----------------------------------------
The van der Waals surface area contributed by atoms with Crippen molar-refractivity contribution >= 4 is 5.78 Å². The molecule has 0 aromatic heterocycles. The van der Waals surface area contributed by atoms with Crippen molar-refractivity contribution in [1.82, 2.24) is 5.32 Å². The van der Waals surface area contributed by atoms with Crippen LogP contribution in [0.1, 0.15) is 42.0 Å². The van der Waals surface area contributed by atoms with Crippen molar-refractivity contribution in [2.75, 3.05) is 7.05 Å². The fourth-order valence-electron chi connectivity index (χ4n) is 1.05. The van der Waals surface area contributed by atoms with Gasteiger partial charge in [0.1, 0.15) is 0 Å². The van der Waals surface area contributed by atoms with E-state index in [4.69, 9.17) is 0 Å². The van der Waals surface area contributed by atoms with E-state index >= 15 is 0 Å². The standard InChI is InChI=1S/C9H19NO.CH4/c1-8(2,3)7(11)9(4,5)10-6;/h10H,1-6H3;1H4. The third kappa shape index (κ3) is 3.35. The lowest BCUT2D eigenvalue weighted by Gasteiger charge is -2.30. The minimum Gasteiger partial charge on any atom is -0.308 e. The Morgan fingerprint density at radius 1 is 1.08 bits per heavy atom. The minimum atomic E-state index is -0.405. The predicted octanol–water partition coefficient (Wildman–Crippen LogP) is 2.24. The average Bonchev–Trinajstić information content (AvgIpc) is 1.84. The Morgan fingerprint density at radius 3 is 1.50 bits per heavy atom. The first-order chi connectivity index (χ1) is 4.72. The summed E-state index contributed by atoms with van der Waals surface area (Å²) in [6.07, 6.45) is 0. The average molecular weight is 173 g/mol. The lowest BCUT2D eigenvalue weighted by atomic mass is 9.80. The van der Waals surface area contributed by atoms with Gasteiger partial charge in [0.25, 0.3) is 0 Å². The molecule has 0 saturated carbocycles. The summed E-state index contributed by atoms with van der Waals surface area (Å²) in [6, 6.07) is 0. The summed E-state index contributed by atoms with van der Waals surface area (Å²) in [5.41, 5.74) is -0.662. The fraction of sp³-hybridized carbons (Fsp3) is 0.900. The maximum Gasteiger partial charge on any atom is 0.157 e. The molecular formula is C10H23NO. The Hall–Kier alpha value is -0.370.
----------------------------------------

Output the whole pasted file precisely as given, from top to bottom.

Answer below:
The van der Waals surface area contributed by atoms with Crippen molar-refractivity contribution >= 4 is 5.78 Å². The molecule has 0 aromatic heterocycles. The van der Waals surface area contributed by atoms with Crippen molar-refractivity contribution in [1.82, 2.24) is 5.32 Å². The van der Waals surface area contributed by atoms with Crippen LogP contribution in [0.1, 0.15) is 42.0 Å². The van der Waals surface area contributed by atoms with Crippen molar-refractivity contribution in [2.75, 3.05) is 7.05 Å². The fourth-order valence-electron chi connectivity index (χ4n) is 1.05. The van der Waals surface area contributed by atoms with Gasteiger partial charge in [0.1, 0.15) is 0 Å². The van der Waals surface area contributed by atoms with E-state index in [4.69, 9.17) is 0 Å². The van der Waals surface area contributed by atoms with E-state index >= 15 is 0 Å². The standard InChI is InChI=1S/C9H19NO.CH4/c1-8(2,3)7(11)9(4,5)10-6;/h10H,1-6H3;1H4. The third kappa shape index (κ3) is 3.35. The lowest BCUT2D eigenvalue weighted by Gasteiger charge is -2.30. The minimum Gasteiger partial charge on any atom is -0.308 e. The Morgan fingerprint density at radius 1 is 1.08 bits per heavy atom. The minimum atomic E-state index is -0.405. The predicted octanol–water partition coefficient (Wildman–Crippen LogP) is 2.24. The average Bonchev–Trinajstić information content (AvgIpc) is 1.84. The Morgan fingerprint density at radius 3 is 1.50 bits per heavy atom. The first-order chi connectivity index (χ1) is 4.72. The summed E-state index contributed by atoms with van der Waals surface area (Å²) in [6.07, 6.45) is 0. The average molecular weight is 173 g/mol. The lowest BCUT2D eigenvalue weighted by atomic mass is 9.80. The van der Waals surface area contributed by atoms with Gasteiger partial charge in [0.25, 0.3) is 0 Å². The molecule has 0 saturated carbocycles. The summed E-state index contributed by atoms with van der Waals surface area (Å²) in [6, 6.07) is 0. The summed E-state index contributed by atoms with van der Waals surface area (Å²) in [5.41, 5.74) is -0.662. The fraction of sp³-hybridized carbons (Fsp3) is 0.900. The maximum Gasteiger partial charge on any atom is 0.157 e. The molecular formula is C10H23NO. The Hall–Kier alpha value is -0.370.